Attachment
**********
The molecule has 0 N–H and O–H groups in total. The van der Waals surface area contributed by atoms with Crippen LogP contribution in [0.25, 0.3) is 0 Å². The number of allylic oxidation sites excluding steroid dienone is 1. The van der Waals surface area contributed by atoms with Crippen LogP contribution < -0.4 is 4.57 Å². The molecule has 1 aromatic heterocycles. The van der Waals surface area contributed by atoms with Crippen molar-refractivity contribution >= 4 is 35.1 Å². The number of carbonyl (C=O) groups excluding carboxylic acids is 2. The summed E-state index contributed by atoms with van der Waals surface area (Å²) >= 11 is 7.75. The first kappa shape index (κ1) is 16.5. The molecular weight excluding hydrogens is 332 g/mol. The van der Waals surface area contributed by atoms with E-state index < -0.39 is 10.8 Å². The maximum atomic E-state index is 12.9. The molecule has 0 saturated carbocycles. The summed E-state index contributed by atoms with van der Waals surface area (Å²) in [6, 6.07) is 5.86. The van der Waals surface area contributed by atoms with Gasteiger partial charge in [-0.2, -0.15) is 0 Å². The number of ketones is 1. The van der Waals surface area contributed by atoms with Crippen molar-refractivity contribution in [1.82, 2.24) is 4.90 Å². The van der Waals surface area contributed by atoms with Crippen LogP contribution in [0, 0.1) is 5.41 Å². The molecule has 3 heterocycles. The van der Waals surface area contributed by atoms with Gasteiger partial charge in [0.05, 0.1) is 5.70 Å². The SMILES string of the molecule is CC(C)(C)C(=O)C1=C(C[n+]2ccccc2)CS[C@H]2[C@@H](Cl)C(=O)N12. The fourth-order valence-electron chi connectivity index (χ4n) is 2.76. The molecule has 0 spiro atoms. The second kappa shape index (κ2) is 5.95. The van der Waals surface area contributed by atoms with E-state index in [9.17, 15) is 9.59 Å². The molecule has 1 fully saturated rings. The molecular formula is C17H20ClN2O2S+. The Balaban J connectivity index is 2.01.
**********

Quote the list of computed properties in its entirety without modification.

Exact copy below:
The molecule has 0 N–H and O–H groups in total. The van der Waals surface area contributed by atoms with Crippen LogP contribution in [0.25, 0.3) is 0 Å². The number of allylic oxidation sites excluding steroid dienone is 1. The van der Waals surface area contributed by atoms with Crippen LogP contribution < -0.4 is 4.57 Å². The molecule has 1 aromatic heterocycles. The van der Waals surface area contributed by atoms with Crippen molar-refractivity contribution >= 4 is 35.1 Å². The number of carbonyl (C=O) groups excluding carboxylic acids is 2. The summed E-state index contributed by atoms with van der Waals surface area (Å²) >= 11 is 7.75. The first kappa shape index (κ1) is 16.5. The molecular weight excluding hydrogens is 332 g/mol. The van der Waals surface area contributed by atoms with E-state index < -0.39 is 10.8 Å². The maximum atomic E-state index is 12.9. The molecule has 0 saturated carbocycles. The summed E-state index contributed by atoms with van der Waals surface area (Å²) in [6, 6.07) is 5.86. The van der Waals surface area contributed by atoms with Gasteiger partial charge in [-0.2, -0.15) is 0 Å². The number of ketones is 1. The van der Waals surface area contributed by atoms with Crippen molar-refractivity contribution in [1.82, 2.24) is 4.90 Å². The van der Waals surface area contributed by atoms with Crippen LogP contribution in [0, 0.1) is 5.41 Å². The molecule has 3 heterocycles. The van der Waals surface area contributed by atoms with Gasteiger partial charge in [0.05, 0.1) is 5.70 Å². The SMILES string of the molecule is CC(C)(C)C(=O)C1=C(C[n+]2ccccc2)CS[C@H]2[C@@H](Cl)C(=O)N12. The fourth-order valence-electron chi connectivity index (χ4n) is 2.76. The molecule has 0 spiro atoms. The second kappa shape index (κ2) is 5.95. The van der Waals surface area contributed by atoms with E-state index in [9.17, 15) is 9.59 Å². The molecule has 1 fully saturated rings. The molecular formula is C17H20ClN2O2S+. The Balaban J connectivity index is 2.01.